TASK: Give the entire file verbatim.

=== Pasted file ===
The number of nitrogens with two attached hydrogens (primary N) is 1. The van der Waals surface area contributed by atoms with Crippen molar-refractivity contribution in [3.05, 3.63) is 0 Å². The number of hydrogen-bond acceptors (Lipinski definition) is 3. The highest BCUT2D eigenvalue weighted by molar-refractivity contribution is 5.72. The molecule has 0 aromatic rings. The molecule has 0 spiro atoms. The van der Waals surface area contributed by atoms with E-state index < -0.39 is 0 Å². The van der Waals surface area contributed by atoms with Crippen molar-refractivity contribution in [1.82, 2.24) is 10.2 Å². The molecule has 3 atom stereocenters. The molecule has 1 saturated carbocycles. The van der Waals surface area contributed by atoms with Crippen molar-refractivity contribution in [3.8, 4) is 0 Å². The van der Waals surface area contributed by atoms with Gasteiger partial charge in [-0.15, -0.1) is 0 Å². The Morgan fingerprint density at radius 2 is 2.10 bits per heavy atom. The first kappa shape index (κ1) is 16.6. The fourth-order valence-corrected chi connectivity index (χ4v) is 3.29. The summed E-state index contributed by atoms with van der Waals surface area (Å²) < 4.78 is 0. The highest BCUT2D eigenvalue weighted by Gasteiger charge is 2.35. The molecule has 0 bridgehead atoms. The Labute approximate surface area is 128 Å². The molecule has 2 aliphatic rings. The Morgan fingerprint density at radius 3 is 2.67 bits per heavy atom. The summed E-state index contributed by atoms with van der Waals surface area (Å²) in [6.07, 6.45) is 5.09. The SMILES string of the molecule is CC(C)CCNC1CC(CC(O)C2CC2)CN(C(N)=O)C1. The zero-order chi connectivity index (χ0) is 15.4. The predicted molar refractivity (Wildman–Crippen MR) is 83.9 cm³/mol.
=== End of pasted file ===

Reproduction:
The number of nitrogens with two attached hydrogens (primary N) is 1. The van der Waals surface area contributed by atoms with Crippen molar-refractivity contribution in [3.05, 3.63) is 0 Å². The number of hydrogen-bond acceptors (Lipinski definition) is 3. The highest BCUT2D eigenvalue weighted by molar-refractivity contribution is 5.72. The molecule has 0 aromatic rings. The molecule has 0 spiro atoms. The van der Waals surface area contributed by atoms with E-state index < -0.39 is 0 Å². The van der Waals surface area contributed by atoms with Crippen molar-refractivity contribution in [1.82, 2.24) is 10.2 Å². The molecule has 3 atom stereocenters. The molecule has 1 saturated carbocycles. The van der Waals surface area contributed by atoms with Crippen molar-refractivity contribution in [3.8, 4) is 0 Å². The van der Waals surface area contributed by atoms with Gasteiger partial charge in [-0.15, -0.1) is 0 Å². The Morgan fingerprint density at radius 2 is 2.10 bits per heavy atom. The first kappa shape index (κ1) is 16.6. The fourth-order valence-corrected chi connectivity index (χ4v) is 3.29. The summed E-state index contributed by atoms with van der Waals surface area (Å²) < 4.78 is 0. The highest BCUT2D eigenvalue weighted by Gasteiger charge is 2.35. The molecule has 0 bridgehead atoms. The Labute approximate surface area is 128 Å². The molecule has 2 aliphatic rings. The Morgan fingerprint density at radius 3 is 2.67 bits per heavy atom. The summed E-state index contributed by atoms with van der Waals surface area (Å²) in [6.07, 6.45) is 5.09. The SMILES string of the molecule is CC(C)CCNC1CC(CC(O)C2CC2)CN(C(N)=O)C1. The zero-order chi connectivity index (χ0) is 15.4. The predicted molar refractivity (Wildman–Crippen MR) is 83.9 cm³/mol.